This verse was written as a parting verse for one of Bashō’s hosts.
Now it is immediately obvious that both of these verses were written for special occasions — the first as greeting, the second as parting — and so they fall into a particular class of hokku that we call “occasion” hokku (in the old haikai practice, a greeting verse could be the opening verse of a series of linked verses).
Long-time readers of this site will recall that we have talked about “occasion” hokku before, explaining how they differ from regular hokku. Here again, is that explanation. Knowing the real methodology behind it makes Shirane’s confusing attempt to convey it by mislabeling it “metaphor,” “symbol,” and “allegory” appear as what it really is — an obfuscating — if well-intentioned — half-truth that does not tell the whole story, and consequently leaves the reader understanding little more than he or she did previously.
To understand the peculiar nature of “occasion” hokku, we must understand just what they are. Keep in mind always the dictum that the best hokku (we are not talking now about bad hokku or the occasional exception here) are not symbols for anything, are not metaphors. Instead, they make use of layers of associations. They do not say one thing is another (metaphor), nor do they say one thing is like another (simile). This is a matter difficult for some people to understand, because they are so accustomed to simile and metaphor in Western verse that they see it where it does not exist.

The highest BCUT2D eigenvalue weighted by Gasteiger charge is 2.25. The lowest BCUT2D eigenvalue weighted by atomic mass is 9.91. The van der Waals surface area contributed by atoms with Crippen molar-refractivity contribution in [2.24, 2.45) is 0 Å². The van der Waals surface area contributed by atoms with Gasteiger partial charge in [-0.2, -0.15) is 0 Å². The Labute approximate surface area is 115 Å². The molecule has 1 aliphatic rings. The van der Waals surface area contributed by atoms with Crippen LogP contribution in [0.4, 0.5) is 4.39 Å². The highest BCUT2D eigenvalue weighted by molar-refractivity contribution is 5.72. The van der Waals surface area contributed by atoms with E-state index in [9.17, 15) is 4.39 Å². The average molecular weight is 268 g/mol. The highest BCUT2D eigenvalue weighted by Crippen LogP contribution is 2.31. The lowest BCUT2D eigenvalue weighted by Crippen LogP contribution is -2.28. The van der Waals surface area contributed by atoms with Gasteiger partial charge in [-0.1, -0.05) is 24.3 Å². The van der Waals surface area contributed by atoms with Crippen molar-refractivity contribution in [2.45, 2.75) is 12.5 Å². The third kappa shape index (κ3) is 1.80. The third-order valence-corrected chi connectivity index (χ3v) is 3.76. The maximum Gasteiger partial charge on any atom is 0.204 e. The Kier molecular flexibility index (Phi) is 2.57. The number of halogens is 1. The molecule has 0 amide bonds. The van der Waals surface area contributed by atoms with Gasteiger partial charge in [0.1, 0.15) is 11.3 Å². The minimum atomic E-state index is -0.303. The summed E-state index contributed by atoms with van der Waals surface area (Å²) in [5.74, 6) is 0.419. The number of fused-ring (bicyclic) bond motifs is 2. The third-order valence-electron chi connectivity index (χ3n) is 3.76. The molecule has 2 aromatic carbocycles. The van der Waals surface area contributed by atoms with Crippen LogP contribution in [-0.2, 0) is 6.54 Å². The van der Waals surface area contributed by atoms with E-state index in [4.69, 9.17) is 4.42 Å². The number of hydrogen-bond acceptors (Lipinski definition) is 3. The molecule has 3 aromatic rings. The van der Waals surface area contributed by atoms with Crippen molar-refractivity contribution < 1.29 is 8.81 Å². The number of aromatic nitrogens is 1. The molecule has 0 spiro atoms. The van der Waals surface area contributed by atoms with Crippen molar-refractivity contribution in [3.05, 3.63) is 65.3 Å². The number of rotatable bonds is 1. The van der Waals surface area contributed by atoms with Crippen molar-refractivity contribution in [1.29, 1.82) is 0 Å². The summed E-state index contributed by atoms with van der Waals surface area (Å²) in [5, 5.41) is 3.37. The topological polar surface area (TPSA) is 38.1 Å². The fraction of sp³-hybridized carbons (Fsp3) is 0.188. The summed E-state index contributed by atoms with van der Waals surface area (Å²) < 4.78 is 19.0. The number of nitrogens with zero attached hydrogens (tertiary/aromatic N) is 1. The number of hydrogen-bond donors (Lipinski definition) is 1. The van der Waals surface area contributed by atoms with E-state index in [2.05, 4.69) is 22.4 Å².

There is an interesting yet very simple summer hokku written by Chine-jo (the -jo suffix tells us the writer is a woman).
Easily it glows —
Easily it goes out;
We could say that this verse has a double meaning, because it was written as Chine-jo’s death verse — but that is not entirely accurate. To say that the verse is a metaphor for Chine-jo’s death and leave it at that would also be misleading, because the verse uses the old principle that in hokku, one small thing can hold the meaning of something much larger. For example, we say that in hokku one leaf is all of autumn.
In this verse, the firefly’s glow going easily out expresses all such things in Nature, the fact that if the ego is not struggling against Nature, everything becomes “easy” in life and death, because the individual will dissolves into Nature’s will, as it is put in Canto III of Dante’s Paradiso:
Anzi è formale ad esto beato esse
tenersi dentro a la divina voglia,
per ch’una fansi nostre voglie stesse;
“Rather it is necessary to this blessed existence
To keep one’s self within the Divine will,
So that our wills may be one...”
E ’n la sua volontate è nostra pace:
“And in His will is our peace.”